Boulder Sheriff’s Office To Test Out Tesla Patrol Car, Tax Dollars Squandered
How much is all of that savings in... say, Krispy Kreme terms?
We here at Rooster had a thought the other day.
“I sure do hope that when the inevitable Orwellian apocalypse comes out of nowhere from a foreseeable distance, and we’re forced to watch as our relatives get executed in the street by a militant police state, I just hope that the fleet of said state is both remarkably stylish as well as ecofriendly and rechargeable,” we thought to ourselves.
Our wish may be coming true a little sooner than expected, with the Boulder County Sheriff’s Office (BCSO) announcing plans to test out a Tesla as a patrol vehicle.
“We are keenly aware that many people perceive Tesla vehicles as ‘luxury vehicles,’” reads a press release from the BSCO as it trepidatiously tiptoes around trying to justify what are surely meager budget increases and the spending of your tax dollars.
The press release goes on to compare the benefits of an electric vehicle such as the Tesla to the current Ford Police Interceptor SUVs in use today, though it never actually mentions the full price of either vehicle.
“Our data shows that over the average life of a patrol vehicle (5yrs/105,000mi), the Ford Police Interceptor’s fuel and maintenance costs equate to roughly $0.187 per mile driven, while the Tesla Model Y’s operating and maintenance costs equate to roughly $0.029 per mile driven,” reads the press release. “That equates to roughly $19,635 in fuel and maintenance costs for the Ford Police Interceptor SUV compared to only $3,045 for the Tesla Model Y.”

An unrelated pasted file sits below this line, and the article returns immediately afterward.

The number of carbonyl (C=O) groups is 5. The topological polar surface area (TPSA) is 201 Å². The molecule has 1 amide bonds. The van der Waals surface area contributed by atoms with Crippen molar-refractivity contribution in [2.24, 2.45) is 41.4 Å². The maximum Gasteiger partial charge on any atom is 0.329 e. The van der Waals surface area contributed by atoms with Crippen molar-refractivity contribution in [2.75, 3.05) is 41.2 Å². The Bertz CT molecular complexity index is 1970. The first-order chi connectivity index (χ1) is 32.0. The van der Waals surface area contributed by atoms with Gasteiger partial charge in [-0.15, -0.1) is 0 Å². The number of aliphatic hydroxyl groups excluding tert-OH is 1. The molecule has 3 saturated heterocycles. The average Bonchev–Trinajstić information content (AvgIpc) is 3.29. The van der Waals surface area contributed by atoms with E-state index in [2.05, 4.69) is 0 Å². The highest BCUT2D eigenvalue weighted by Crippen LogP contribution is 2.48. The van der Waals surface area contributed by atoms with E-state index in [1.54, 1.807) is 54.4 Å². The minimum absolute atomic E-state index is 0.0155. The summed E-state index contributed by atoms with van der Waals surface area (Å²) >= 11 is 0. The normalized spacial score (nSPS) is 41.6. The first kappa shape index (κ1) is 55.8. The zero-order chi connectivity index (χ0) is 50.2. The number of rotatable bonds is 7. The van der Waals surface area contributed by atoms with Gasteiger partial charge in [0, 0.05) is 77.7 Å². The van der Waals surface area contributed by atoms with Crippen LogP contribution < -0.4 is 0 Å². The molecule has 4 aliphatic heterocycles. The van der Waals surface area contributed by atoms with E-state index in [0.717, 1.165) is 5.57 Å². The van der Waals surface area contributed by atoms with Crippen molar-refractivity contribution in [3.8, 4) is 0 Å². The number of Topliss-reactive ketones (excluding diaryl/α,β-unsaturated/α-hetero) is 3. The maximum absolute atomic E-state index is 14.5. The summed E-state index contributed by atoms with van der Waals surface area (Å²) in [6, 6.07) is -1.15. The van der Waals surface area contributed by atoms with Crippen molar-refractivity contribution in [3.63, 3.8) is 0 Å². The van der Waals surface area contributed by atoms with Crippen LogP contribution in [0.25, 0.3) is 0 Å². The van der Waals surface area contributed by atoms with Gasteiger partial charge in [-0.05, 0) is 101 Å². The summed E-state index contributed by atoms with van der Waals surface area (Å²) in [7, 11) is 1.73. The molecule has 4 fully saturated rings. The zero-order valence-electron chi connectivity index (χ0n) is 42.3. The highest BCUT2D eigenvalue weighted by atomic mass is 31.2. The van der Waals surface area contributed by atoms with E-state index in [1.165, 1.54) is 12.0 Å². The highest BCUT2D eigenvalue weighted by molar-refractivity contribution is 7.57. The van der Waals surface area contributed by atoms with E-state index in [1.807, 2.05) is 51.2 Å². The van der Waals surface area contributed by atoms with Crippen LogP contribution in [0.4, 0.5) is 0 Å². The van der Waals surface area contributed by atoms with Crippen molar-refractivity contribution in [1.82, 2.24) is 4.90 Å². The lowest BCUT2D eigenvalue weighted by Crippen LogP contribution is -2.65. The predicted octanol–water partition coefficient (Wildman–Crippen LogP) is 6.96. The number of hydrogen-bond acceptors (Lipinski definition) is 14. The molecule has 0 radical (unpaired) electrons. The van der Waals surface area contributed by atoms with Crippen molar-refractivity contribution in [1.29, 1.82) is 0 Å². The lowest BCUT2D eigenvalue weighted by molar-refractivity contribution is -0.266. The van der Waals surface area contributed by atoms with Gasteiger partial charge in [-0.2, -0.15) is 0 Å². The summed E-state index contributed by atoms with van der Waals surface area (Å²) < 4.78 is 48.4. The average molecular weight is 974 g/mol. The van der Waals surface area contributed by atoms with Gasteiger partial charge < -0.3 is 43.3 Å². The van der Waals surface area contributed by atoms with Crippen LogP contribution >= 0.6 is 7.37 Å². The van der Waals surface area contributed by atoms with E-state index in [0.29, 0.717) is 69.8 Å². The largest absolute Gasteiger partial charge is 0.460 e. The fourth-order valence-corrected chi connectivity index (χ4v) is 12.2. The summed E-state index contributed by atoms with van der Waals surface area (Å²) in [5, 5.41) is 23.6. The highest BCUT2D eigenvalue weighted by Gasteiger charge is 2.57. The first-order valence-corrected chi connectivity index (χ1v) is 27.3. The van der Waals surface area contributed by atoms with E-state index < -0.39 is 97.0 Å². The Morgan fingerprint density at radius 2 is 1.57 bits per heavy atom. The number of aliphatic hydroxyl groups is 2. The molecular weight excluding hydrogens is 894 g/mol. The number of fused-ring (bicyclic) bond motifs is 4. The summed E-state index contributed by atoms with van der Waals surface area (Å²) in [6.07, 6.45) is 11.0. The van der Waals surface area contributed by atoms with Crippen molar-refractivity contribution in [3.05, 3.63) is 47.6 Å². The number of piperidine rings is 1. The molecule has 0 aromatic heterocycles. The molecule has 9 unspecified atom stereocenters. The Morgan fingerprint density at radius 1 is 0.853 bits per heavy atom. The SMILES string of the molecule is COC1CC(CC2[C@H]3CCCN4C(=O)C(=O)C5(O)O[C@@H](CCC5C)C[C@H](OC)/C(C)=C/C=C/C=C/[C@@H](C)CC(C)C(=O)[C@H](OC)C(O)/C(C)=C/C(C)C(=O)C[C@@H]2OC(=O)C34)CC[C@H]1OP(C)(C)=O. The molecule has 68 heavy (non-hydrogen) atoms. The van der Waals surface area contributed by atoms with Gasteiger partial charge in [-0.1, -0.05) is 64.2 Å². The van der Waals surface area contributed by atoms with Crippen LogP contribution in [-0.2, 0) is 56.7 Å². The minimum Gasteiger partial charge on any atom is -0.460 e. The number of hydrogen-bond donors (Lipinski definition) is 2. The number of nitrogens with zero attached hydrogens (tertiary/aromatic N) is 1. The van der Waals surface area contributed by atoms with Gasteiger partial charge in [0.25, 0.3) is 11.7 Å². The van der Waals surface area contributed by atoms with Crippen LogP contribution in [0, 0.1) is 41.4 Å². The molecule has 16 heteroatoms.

Now if you’re like us, you’re probably thinking, “OK, sure, but how much is all that savings in… say, Krispy Kreme terms?”
With the savings in maintenance from purchasing the Model Y, the BCSO could purchase 18,098 Krispy Kreme glazed donuts, which is a dozen donuts every day for the next four years.
Don’t ask us for figures concerning assorted or specialty boxes, either. We didn’t get that far.
Images from the press release show the Model Y identifying itself as BSCO with the lightly-colored, blend in text that is often used with the modern police car.
You know the font, right? That kind of see-through wording on the side of the vehicle that you pass on the road and think, “Goddamn, are you guys actually trying to protect and serve, or are you just trying to hide off of the side of the highway in the hopes of pulling a sneaky on me and extorting me for my speed limit in an obvious attempt to pay for whoever’s genius idea it was to use a Tesla as a cop car?”
This isn’t the first time in 2021 that a law enforcement agency has tried to rollout new technology.
Earlier this year, the New York Police Department was hit with a healthy dose of “what the fuck do you think you’re doing?” when it tried to debut a mechanical dog unit based off of a Nazi robot canine from the Wolfenstein video games.